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Unveiling Sexuality: Sex and Secularism in French and Quebecois Full-Face Veil Prohibitions

Unveiling Sexuality: Sex and Secularism in French and Quebecois Full-Face Veil Prohibitions
1 Devonshire Place, Room 208
Time: Sep 21st, 4:00 pm End: Sep 21st, 6:00 pm
Interest Categories: Women & Gender Studies (FAS), Religion, Study of (FAS), Near and Middle Eastern Civilizations (FAS), French and Linguistics (UTSC), French (FAS), Diaspora/Transnational, Critical Theory, Canada, Anthropology (UTM), Anthropology (FAS), 2000-
Lecture by Jennifer Selby, Memorial University

The Centre for European, Russian, and Eurasian Studies is pleased to present:

Jennifer Selby, Religious Studies, Memorial University of Newfoundland

Unveiling Sexuality: Sex and Secularism in French and Quebecois Full-Face Veil Prohibitions

Jennifer Selby is Assistant Professor of Religious Studies at Memorial University of Newfoundland. Her work broadly considers Islam in contemporary France and in Canada. Her current research is centered upon two broad projects:
 First, she is working with data gathered during ethnographic research that focussed on gender politics, Islam and public policy on secularism in contemporary France, as well as in transnational fieldwork in Kabylia, Algeria and in a Parisian suburb. This project is tentatively titled, Du bled aux banlieues: Constructing Islam in Postcolonial Marriage Migration to France. In addition, she is doing ethnographic research in Canada that considers Islam and public policy in the Greater Toronto Area as well as orthodoxy and everyday religious practices in St. John’s, NL. She is the author of Questioning French Secularism: Gender Politics and Islam in a Parisian Suburb (New York: Palgrave Macmillan Press, 2012) and co-editor (with Anna C. Korteweg) of Debating Sharia: Islam, Gender Politics and Family Law Arbitration (Toronto: University of Toronto Press. 2012).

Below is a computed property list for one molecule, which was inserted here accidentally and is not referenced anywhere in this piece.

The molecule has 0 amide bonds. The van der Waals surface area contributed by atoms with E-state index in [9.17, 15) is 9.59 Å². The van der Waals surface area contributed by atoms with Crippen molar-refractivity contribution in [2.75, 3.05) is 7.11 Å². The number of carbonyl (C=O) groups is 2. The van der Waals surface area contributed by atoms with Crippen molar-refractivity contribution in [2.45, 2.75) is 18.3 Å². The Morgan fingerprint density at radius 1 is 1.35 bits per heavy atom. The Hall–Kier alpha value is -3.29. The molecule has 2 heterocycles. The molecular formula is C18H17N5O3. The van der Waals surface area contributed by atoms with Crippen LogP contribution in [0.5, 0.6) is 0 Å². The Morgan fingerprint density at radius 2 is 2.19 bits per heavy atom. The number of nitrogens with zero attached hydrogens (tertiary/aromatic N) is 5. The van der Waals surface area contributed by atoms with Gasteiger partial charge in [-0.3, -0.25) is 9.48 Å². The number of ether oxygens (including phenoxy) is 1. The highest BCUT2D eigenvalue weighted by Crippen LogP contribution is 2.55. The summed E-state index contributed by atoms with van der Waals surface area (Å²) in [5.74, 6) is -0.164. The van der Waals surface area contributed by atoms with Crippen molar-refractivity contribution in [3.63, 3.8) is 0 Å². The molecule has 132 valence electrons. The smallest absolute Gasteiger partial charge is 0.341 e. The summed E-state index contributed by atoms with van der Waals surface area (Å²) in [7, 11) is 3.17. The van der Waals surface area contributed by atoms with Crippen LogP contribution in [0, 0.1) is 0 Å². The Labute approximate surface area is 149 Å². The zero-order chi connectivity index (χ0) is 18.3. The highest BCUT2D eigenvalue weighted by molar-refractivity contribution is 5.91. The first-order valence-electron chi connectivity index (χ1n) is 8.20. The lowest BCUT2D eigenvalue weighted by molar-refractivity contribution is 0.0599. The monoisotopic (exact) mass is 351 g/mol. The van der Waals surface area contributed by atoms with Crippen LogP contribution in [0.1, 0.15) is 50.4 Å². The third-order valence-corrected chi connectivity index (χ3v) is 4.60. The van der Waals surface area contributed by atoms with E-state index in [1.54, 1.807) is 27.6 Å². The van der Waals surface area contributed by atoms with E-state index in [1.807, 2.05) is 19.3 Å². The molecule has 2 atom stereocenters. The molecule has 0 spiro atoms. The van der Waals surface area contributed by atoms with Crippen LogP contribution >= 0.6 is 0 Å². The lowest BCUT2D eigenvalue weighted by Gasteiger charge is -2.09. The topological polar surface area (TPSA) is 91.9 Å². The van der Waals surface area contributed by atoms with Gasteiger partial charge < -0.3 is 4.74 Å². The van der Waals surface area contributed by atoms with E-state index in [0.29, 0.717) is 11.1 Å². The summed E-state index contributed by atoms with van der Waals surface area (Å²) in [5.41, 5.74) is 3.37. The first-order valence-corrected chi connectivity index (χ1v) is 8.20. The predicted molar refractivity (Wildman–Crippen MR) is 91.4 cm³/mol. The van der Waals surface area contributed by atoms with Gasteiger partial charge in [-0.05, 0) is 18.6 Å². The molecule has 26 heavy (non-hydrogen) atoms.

Abstract:  Heated discussion in the media, costly and laborious government commissions, and restrictive legal recommendations in France and Quebec, Canada have recently focused on the undesirability of face-covering veils (burqas and niqabs) in the public sphere. This talk charts how these sites have, at the same time, generated a contrasting idealized presentation of a desireable secular female body. This examination is grounded in recent secularism studies scholarship that argues that, like forms of religiosity, secularisms include a range of social and physical dispositions, or what Michael Warner calls “a framework of corporeal experience and struggle” (Warner 2008; see also, Calhoun et al. 2011; Mahmood 2009; Jakobsen and Pellegrini 2008; Asad 2003). Through consideration of two recent niqab-wearing women’s legal cases outside of Paris and in Montreal, and with reference to Michel Foucault's theory of governmentality (1980, 1988) and Nilüfer Göle’s notion of sameness (2007), I examine the regulatory functions and normalizing delineations of female sexuality within restrictions against full-face hijabs.

This event is free and open to the public but registration is required.  Please click HERE to register. For further information, please contact Daria Dumbadze.


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